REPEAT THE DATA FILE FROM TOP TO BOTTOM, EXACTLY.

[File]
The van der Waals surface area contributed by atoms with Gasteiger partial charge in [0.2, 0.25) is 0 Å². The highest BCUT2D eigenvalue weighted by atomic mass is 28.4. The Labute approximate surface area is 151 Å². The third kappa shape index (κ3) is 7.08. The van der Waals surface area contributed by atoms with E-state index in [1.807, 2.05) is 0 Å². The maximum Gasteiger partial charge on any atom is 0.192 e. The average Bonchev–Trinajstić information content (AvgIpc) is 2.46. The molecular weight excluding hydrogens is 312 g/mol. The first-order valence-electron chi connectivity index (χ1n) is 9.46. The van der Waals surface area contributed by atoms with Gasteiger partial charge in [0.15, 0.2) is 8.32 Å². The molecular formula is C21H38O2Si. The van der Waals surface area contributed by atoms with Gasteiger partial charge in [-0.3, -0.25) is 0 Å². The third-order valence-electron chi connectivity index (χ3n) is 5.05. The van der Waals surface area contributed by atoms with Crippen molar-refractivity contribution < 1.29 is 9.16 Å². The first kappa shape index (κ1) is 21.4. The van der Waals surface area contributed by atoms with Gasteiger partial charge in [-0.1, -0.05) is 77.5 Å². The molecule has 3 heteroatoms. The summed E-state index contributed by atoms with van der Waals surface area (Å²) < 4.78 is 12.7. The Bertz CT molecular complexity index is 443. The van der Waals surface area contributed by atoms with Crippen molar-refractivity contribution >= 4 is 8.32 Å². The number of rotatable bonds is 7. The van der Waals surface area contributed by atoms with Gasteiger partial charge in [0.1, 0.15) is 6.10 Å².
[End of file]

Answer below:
The van der Waals surface area contributed by atoms with Gasteiger partial charge in [0.2, 0.25) is 0 Å². The highest BCUT2D eigenvalue weighted by atomic mass is 28.4. The Labute approximate surface area is 151 Å². The third kappa shape index (κ3) is 7.08. The van der Waals surface area contributed by atoms with E-state index in [1.807, 2.05) is 0 Å². The maximum Gasteiger partial charge on any atom is 0.192 e. The average Bonchev–Trinajstić information content (AvgIpc) is 2.46. The molecular weight excluding hydrogens is 312 g/mol. The first-order valence-electron chi connectivity index (χ1n) is 9.46. The van der Waals surface area contributed by atoms with Gasteiger partial charge in [0.15, 0.2) is 8.32 Å². The molecular formula is C21H38O2Si. The van der Waals surface area contributed by atoms with Gasteiger partial charge in [-0.3, -0.25) is 0 Å². The third-order valence-electron chi connectivity index (χ3n) is 5.05. The van der Waals surface area contributed by atoms with Crippen molar-refractivity contribution < 1.29 is 9.16 Å². The first kappa shape index (κ1) is 21.4. The van der Waals surface area contributed by atoms with Gasteiger partial charge in [-0.1, -0.05) is 77.5 Å². The molecule has 3 heteroatoms. The summed E-state index contributed by atoms with van der Waals surface area (Å²) < 4.78 is 12.7. The Bertz CT molecular complexity index is 443. The van der Waals surface area contributed by atoms with Crippen molar-refractivity contribution >= 4 is 8.32 Å². The number of rotatable bonds is 7. The van der Waals surface area contributed by atoms with Gasteiger partial charge in [0.1, 0.15) is 6.10 Å².